Any of the Jack Ryan films. The Hunt for Red October is the best.

On the somewhat fluffier side, the Mission: Impossible series. The last one (Ghost Protocol) is the best.
posted by mkultra at 5:31 AM on June 26, 2012 [1 favorite]


Not sure if a bit too 'Cold School' for you but Le Carre's Tinker, Tailor, Soldier Spy. Either the Tomas Alfredson 2011 movie version or perhaps the original BBC TV Series.
posted by numberstation at 5:32 AM on June 26, 2012 [3 favorites]


Possibly the entire James Bond 007 catalog (even though the 60's "tech smart" is kind of cheesy compared to today's standards, it's still fairly entertaining to watch movies that pretty much pioneered the techy spy genre)

There was also a 1960's television series called "The Prisoner" which has the same level of tech quality as early bond films that might be worth looking into. The modern day Bourne film owes a lot to these old gems in my opinion.
posted by samsara at 5:59 AM on June 26, 2012


The Italian Job
posted by Sassyfras at 6:34 AM on June 26, 2012 [1 favorite]


Man, I really liked Spartan in the same way I liked the Bourne movies. They're kind of- mournful, in the same way.
posted by Snarl Furillo at 7:16 AM on June 26, 2012 [1 favorite]


Three Days of the Condor and The Amateur are my favorites in the sub genre of an average guy caught up in the world of espionage. Lots of more modern films already mentioned here, maybe i'd add The International.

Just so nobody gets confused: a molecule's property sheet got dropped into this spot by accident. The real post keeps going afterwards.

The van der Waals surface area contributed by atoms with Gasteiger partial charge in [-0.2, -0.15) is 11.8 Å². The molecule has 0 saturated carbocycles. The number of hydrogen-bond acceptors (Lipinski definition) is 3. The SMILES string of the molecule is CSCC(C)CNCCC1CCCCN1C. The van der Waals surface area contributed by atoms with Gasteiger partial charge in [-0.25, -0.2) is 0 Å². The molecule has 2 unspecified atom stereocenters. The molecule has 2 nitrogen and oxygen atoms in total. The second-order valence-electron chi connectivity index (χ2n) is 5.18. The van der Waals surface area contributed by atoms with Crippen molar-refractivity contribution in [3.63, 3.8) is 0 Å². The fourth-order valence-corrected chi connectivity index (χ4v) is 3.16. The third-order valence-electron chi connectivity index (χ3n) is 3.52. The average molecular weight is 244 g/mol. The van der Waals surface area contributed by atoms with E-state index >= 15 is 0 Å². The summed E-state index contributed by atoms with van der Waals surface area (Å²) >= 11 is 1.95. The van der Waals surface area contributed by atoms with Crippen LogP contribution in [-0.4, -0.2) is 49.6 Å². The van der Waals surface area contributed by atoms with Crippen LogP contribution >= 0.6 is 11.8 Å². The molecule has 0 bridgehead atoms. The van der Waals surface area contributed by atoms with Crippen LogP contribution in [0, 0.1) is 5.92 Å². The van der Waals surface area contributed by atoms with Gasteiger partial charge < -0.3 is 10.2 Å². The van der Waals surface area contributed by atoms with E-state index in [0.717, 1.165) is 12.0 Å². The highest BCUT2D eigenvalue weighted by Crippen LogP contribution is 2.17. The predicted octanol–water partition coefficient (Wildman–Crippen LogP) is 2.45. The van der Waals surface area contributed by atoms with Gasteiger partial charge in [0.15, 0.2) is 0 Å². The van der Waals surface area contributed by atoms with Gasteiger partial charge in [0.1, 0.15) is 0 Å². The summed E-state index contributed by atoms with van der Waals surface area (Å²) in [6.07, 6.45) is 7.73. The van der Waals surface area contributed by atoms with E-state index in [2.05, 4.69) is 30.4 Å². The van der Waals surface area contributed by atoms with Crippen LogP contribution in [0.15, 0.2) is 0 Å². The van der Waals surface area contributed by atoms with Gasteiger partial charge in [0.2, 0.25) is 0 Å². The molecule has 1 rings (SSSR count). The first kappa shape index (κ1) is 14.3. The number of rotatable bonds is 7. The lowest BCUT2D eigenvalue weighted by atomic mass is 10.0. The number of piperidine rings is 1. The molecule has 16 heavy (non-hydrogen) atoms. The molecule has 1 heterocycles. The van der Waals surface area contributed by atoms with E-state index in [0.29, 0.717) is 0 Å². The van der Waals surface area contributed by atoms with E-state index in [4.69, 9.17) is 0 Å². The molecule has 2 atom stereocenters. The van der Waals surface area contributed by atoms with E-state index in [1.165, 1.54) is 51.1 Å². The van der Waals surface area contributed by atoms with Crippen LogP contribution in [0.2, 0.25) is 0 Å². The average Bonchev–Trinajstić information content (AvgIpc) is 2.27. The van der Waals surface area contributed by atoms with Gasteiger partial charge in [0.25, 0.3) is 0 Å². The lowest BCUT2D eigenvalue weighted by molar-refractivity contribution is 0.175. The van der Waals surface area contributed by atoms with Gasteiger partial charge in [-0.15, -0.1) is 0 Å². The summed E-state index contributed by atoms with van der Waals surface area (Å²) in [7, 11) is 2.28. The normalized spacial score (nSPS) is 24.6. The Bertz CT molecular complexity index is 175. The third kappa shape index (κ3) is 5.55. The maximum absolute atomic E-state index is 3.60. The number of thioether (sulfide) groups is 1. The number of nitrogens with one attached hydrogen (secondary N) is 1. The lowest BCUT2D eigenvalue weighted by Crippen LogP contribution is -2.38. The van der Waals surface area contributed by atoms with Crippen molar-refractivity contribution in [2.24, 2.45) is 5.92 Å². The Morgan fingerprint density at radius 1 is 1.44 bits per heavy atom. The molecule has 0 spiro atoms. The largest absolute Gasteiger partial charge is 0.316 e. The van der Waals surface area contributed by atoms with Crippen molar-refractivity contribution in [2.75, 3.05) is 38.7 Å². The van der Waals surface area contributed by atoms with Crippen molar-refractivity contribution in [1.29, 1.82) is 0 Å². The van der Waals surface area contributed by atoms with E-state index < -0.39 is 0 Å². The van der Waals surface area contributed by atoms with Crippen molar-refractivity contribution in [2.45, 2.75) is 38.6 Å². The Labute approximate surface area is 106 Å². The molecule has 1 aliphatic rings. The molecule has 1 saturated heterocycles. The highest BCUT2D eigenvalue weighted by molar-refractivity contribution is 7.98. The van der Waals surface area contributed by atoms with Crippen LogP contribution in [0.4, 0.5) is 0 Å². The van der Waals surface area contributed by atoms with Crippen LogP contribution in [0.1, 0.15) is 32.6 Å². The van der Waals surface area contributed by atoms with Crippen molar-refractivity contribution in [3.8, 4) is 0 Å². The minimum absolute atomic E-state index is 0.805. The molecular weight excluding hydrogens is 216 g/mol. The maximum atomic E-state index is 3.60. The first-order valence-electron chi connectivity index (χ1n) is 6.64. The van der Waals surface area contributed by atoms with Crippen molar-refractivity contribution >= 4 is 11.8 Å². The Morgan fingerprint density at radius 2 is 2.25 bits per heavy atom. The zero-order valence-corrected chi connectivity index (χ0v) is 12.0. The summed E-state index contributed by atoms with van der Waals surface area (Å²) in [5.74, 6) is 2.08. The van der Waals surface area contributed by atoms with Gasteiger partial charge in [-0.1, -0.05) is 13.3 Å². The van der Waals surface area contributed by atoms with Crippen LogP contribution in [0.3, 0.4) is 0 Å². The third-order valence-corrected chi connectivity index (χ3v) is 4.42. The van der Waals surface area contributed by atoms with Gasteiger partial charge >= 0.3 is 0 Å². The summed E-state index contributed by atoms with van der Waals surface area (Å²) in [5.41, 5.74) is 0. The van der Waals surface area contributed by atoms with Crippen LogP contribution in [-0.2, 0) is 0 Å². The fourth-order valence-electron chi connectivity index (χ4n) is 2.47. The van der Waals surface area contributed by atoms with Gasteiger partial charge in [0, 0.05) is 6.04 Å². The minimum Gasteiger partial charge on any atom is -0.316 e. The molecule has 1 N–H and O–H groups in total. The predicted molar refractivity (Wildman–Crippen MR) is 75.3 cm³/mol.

posted by th3ph17 at 7:29 AM on June 26, 2012


The Ocean's Eleven remake in 2001 is very tech-heavy and intelligent underneath all the good-looking stars and snappy banter. It's a fun film, but not very many explosions.
posted by JoeZydeco at 7:35 AM on June 26, 2012


Heist
posted by spikeleemajortomdickandharryconnickjrmints at 7:35 AM on June 26, 2012


Not as directly in-genre, but you might like Franke Potente in Run Lola Run. Grosse Pointe Blank hits a lot of similar "smart, action, good acting, emotional resonance" buttons for me, with added romance. The first Iron Man did the same.

I love the Bourne movies, and I'm hoping that the upcoming one with Jeremy Renner will live up to the high standards set by the earlier ones.
posted by PussKillian at 7:45 AM on June 26, 2012 [3 favorites]


Safe House. Not as good as the Bournes, but what is?
posted by Thug at 8:13 AM on June 26, 2012 [1 favorite]


Haywire is Soderberg doing his art thing on a Bourne template. It is good.